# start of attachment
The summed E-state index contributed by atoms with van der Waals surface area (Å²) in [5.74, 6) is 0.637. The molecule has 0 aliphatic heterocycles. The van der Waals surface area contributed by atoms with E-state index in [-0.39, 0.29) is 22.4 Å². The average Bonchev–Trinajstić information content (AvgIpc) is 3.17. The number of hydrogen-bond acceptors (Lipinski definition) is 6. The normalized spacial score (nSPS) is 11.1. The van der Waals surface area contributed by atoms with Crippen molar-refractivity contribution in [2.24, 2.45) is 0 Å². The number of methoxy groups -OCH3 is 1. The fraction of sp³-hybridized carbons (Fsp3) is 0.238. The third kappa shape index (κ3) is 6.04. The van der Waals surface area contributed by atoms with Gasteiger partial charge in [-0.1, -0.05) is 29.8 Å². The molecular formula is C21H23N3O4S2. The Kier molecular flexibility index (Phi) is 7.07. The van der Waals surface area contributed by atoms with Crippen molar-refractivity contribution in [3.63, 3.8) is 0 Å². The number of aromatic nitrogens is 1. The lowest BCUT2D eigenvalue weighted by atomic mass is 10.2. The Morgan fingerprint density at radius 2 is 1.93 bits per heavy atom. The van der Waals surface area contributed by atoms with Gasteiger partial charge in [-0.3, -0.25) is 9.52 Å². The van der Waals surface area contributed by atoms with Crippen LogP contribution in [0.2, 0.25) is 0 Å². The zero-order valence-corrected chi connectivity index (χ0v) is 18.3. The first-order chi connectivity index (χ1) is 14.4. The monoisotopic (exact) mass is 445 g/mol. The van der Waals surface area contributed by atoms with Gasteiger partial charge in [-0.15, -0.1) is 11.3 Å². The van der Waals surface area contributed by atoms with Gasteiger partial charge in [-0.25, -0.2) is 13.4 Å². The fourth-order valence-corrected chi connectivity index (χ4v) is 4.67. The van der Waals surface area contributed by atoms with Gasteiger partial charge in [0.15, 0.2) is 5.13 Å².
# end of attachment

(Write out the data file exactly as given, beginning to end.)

The summed E-state index contributed by atoms with van der Waals surface area (Å²) in [5.74, 6) is 0.637. The molecule has 0 aliphatic heterocycles. The van der Waals surface area contributed by atoms with E-state index in [-0.39, 0.29) is 22.4 Å². The average Bonchev–Trinajstić information content (AvgIpc) is 3.17. The number of hydrogen-bond acceptors (Lipinski definition) is 6. The normalized spacial score (nSPS) is 11.1. The van der Waals surface area contributed by atoms with Crippen molar-refractivity contribution in [2.24, 2.45) is 0 Å². The number of methoxy groups -OCH3 is 1. The fraction of sp³-hybridized carbons (Fsp3) is 0.238. The third kappa shape index (κ3) is 6.04. The van der Waals surface area contributed by atoms with Gasteiger partial charge in [-0.1, -0.05) is 29.8 Å². The molecular formula is C21H23N3O4S2. The Kier molecular flexibility index (Phi) is 7.07. The van der Waals surface area contributed by atoms with Crippen molar-refractivity contribution in [3.63, 3.8) is 0 Å². The number of aromatic nitrogens is 1. The lowest BCUT2D eigenvalue weighted by atomic mass is 10.2. The Morgan fingerprint density at radius 2 is 1.93 bits per heavy atom. The van der Waals surface area contributed by atoms with Gasteiger partial charge in [-0.3, -0.25) is 9.52 Å². The van der Waals surface area contributed by atoms with Crippen LogP contribution in [0.2, 0.25) is 0 Å². The zero-order valence-corrected chi connectivity index (χ0v) is 18.3. The first-order chi connectivity index (χ1) is 14.4. The monoisotopic (exact) mass is 445 g/mol. The van der Waals surface area contributed by atoms with Gasteiger partial charge in [-0.15, -0.1) is 11.3 Å². The van der Waals surface area contributed by atoms with Gasteiger partial charge in [-0.25, -0.2) is 13.4 Å². The fourth-order valence-corrected chi connectivity index (χ4v) is 4.67. The van der Waals surface area contributed by atoms with Gasteiger partial charge in [0.15, 0.2) is 5.13 Å².